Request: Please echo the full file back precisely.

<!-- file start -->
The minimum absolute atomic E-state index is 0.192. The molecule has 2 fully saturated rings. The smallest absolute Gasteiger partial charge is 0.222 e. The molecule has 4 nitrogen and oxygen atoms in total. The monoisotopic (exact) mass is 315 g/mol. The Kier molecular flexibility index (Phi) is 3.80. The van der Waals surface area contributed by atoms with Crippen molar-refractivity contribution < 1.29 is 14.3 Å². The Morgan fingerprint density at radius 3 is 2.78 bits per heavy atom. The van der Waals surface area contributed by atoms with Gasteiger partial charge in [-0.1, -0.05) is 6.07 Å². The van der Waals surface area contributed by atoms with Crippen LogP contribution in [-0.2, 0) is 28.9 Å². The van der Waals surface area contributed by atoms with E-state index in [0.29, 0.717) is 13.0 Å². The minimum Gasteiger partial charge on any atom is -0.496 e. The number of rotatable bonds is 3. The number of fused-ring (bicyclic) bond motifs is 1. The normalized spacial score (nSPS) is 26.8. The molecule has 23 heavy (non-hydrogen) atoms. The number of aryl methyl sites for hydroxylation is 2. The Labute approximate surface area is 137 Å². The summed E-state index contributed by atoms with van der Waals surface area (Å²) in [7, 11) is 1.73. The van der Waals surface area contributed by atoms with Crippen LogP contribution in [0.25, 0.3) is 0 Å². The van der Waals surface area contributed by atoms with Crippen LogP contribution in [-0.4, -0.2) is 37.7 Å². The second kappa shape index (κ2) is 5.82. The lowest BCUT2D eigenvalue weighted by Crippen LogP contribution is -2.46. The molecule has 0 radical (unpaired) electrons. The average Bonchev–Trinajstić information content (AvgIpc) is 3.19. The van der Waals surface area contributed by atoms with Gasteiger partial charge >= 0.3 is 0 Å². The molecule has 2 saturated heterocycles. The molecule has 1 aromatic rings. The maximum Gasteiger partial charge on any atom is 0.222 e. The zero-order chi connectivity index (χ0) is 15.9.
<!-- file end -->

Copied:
The minimum absolute atomic E-state index is 0.192. The molecule has 2 fully saturated rings. The smallest absolute Gasteiger partial charge is 0.222 e. The molecule has 4 nitrogen and oxygen atoms in total. The monoisotopic (exact) mass is 315 g/mol. The Kier molecular flexibility index (Phi) is 3.80. The van der Waals surface area contributed by atoms with Crippen molar-refractivity contribution < 1.29 is 14.3 Å². The Morgan fingerprint density at radius 3 is 2.78 bits per heavy atom. The van der Waals surface area contributed by atoms with Gasteiger partial charge in [-0.1, -0.05) is 6.07 Å². The van der Waals surface area contributed by atoms with Crippen LogP contribution in [-0.2, 0) is 28.9 Å². The van der Waals surface area contributed by atoms with E-state index in [0.29, 0.717) is 13.0 Å². The minimum Gasteiger partial charge on any atom is -0.496 e. The number of rotatable bonds is 3. The number of fused-ring (bicyclic) bond motifs is 1. The normalized spacial score (nSPS) is 26.8. The molecule has 23 heavy (non-hydrogen) atoms. The number of aryl methyl sites for hydroxylation is 2. The Labute approximate surface area is 137 Å². The summed E-state index contributed by atoms with van der Waals surface area (Å²) in [7, 11) is 1.73. The van der Waals surface area contributed by atoms with Crippen LogP contribution in [0.25, 0.3) is 0 Å². The van der Waals surface area contributed by atoms with Crippen LogP contribution in [-0.4, -0.2) is 37.7 Å². The second kappa shape index (κ2) is 5.82. The lowest BCUT2D eigenvalue weighted by Crippen LogP contribution is -2.46. The molecule has 0 radical (unpaired) electrons. The average Bonchev–Trinajstić information content (AvgIpc) is 3.19. The van der Waals surface area contributed by atoms with Gasteiger partial charge >= 0.3 is 0 Å². The molecule has 2 saturated heterocycles. The molecule has 1 aromatic rings. The maximum Gasteiger partial charge on any atom is 0.222 e. The zero-order chi connectivity index (χ0) is 15.9.